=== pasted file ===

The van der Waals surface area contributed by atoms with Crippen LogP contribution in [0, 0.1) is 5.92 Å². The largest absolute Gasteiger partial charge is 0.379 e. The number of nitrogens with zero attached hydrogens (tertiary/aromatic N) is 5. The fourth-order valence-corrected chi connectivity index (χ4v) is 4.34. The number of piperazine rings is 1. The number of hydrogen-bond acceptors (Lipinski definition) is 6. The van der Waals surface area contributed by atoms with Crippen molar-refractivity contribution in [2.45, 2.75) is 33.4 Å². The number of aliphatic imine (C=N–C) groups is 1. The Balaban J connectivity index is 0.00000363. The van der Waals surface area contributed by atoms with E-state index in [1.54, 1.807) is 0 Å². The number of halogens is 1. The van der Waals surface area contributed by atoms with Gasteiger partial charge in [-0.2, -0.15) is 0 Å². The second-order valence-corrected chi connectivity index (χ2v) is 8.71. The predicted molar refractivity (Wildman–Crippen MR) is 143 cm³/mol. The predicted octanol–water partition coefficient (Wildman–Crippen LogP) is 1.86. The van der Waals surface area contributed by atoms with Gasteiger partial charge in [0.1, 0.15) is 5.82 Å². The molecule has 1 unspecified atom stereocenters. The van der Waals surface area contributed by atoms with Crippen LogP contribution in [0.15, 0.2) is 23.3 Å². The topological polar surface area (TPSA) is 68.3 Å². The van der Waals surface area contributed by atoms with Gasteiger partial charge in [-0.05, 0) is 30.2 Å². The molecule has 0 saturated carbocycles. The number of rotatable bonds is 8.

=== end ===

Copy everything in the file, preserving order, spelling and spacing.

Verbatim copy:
The van der Waals surface area contributed by atoms with Crippen LogP contribution in [0, 0.1) is 5.92 Å². The largest absolute Gasteiger partial charge is 0.379 e. The number of nitrogens with zero attached hydrogens (tertiary/aromatic N) is 5. The fourth-order valence-corrected chi connectivity index (χ4v) is 4.34. The number of piperazine rings is 1. The number of hydrogen-bond acceptors (Lipinski definition) is 6. The van der Waals surface area contributed by atoms with Crippen molar-refractivity contribution in [2.45, 2.75) is 33.4 Å². The number of aliphatic imine (C=N–C) groups is 1. The Balaban J connectivity index is 0.00000363. The van der Waals surface area contributed by atoms with E-state index in [1.54, 1.807) is 0 Å². The number of halogens is 1. The van der Waals surface area contributed by atoms with Gasteiger partial charge in [-0.2, -0.15) is 0 Å². The second-order valence-corrected chi connectivity index (χ2v) is 8.71. The predicted molar refractivity (Wildman–Crippen MR) is 143 cm³/mol. The predicted octanol–water partition coefficient (Wildman–Crippen LogP) is 1.86. The van der Waals surface area contributed by atoms with Gasteiger partial charge in [0.1, 0.15) is 5.82 Å². The molecule has 1 unspecified atom stereocenters. The van der Waals surface area contributed by atoms with Crippen LogP contribution in [0.15, 0.2) is 23.3 Å². The topological polar surface area (TPSA) is 68.3 Å². The van der Waals surface area contributed by atoms with Gasteiger partial charge in [-0.05, 0) is 30.2 Å². The molecule has 0 saturated carbocycles. The number of rotatable bonds is 8.